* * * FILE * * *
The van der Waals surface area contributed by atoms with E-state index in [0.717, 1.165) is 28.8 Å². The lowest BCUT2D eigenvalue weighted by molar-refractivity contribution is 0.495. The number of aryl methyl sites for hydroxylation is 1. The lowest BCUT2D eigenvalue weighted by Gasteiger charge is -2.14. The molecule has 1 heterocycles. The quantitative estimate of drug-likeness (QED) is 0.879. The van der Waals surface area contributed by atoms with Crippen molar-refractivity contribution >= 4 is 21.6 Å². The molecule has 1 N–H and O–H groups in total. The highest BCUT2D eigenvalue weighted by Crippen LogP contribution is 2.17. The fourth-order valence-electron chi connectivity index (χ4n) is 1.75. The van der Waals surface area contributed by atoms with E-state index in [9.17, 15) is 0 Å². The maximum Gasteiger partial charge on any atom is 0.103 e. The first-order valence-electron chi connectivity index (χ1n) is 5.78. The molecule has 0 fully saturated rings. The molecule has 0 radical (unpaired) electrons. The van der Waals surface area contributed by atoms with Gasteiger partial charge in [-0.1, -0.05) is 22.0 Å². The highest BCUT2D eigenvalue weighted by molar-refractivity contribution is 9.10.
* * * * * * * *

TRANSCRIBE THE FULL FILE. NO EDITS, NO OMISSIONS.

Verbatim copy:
The van der Waals surface area contributed by atoms with E-state index in [0.717, 1.165) is 28.8 Å². The lowest BCUT2D eigenvalue weighted by molar-refractivity contribution is 0.495. The number of aryl methyl sites for hydroxylation is 1. The lowest BCUT2D eigenvalue weighted by Gasteiger charge is -2.14. The molecule has 1 heterocycles. The quantitative estimate of drug-likeness (QED) is 0.879. The van der Waals surface area contributed by atoms with Crippen molar-refractivity contribution >= 4 is 21.6 Å². The molecule has 1 N–H and O–H groups in total. The highest BCUT2D eigenvalue weighted by Crippen LogP contribution is 2.17. The fourth-order valence-electron chi connectivity index (χ4n) is 1.75. The van der Waals surface area contributed by atoms with E-state index in [9.17, 15) is 0 Å². The maximum Gasteiger partial charge on any atom is 0.103 e. The first-order valence-electron chi connectivity index (χ1n) is 5.78. The molecule has 0 fully saturated rings. The molecule has 0 radical (unpaired) electrons. The van der Waals surface area contributed by atoms with Gasteiger partial charge in [-0.1, -0.05) is 22.0 Å². The highest BCUT2D eigenvalue weighted by molar-refractivity contribution is 9.10.